Conclusion Top

We conclude that the TPA can be used for removing TSM with good cosmetic and functional outcomes.

Over the entire microsurgical era, many approaches have been used to the TSM. Over time, they underwent a certain evolution from extended approaches to mini-approaches and endonasal routes. Each craniotomy has specific advantages and disadvantages. It is important that TPA is technically more difficult and requires some experience to work in a deep structure through a small surgical corridor. This technique can be good alternative to traditional fronto-lateral craniotomies, eyebrow supraorbital and endonasal approaches.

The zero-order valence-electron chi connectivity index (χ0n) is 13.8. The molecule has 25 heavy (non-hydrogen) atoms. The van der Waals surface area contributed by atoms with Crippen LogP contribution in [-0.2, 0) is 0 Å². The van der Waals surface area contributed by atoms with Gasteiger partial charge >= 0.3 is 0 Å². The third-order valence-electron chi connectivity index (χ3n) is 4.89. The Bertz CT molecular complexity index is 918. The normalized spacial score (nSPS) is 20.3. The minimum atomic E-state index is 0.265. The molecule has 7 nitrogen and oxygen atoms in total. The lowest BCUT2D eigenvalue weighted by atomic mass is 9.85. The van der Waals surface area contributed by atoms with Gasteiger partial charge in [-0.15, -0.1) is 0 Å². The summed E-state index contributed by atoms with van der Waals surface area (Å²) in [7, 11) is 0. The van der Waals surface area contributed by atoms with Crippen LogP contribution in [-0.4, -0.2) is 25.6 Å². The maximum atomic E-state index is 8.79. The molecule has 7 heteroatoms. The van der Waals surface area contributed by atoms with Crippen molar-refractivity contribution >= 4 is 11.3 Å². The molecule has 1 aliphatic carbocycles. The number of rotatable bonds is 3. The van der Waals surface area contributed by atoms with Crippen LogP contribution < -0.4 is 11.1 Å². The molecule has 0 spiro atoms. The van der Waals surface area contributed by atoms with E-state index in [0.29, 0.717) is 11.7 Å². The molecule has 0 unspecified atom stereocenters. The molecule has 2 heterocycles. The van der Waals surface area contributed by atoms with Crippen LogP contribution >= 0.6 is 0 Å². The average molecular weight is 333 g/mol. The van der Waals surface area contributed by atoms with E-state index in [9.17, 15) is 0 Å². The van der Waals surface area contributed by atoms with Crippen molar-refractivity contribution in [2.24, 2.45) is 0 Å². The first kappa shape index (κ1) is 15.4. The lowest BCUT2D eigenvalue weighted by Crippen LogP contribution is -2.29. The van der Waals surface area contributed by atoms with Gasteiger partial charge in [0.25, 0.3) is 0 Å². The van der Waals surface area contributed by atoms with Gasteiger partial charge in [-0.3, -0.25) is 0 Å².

Declaration of patient consent

The authors certify that they have obtained all appropriate patient consent forms. In the form, the patient has given their consent for their images and other clinical information to be reported in the journal. The patient understands that name and initials will not be published and due efforts will be made to conceal identity, but anonymity cannot be guaranteed.

Financial support and sponsorship


Conflicts of interest

There are no conflicts of interest.

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  [Figure 1], [Figure 2], [Figure 3], [Figure 4], [Figure 5]

  [Table 1], [Table 2], [Table 3], [Table 4]

This article has been cited by
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Danyal Z. Khan,Ivo S. Muskens,Rania A. Mekary,Amir H. Zamanipoor Najafabadi,Adel E. Helmy,Robert Reisch,Marike L. D. Broekman,Hani J. Marcus
Acta Neurochirurgica. 2020;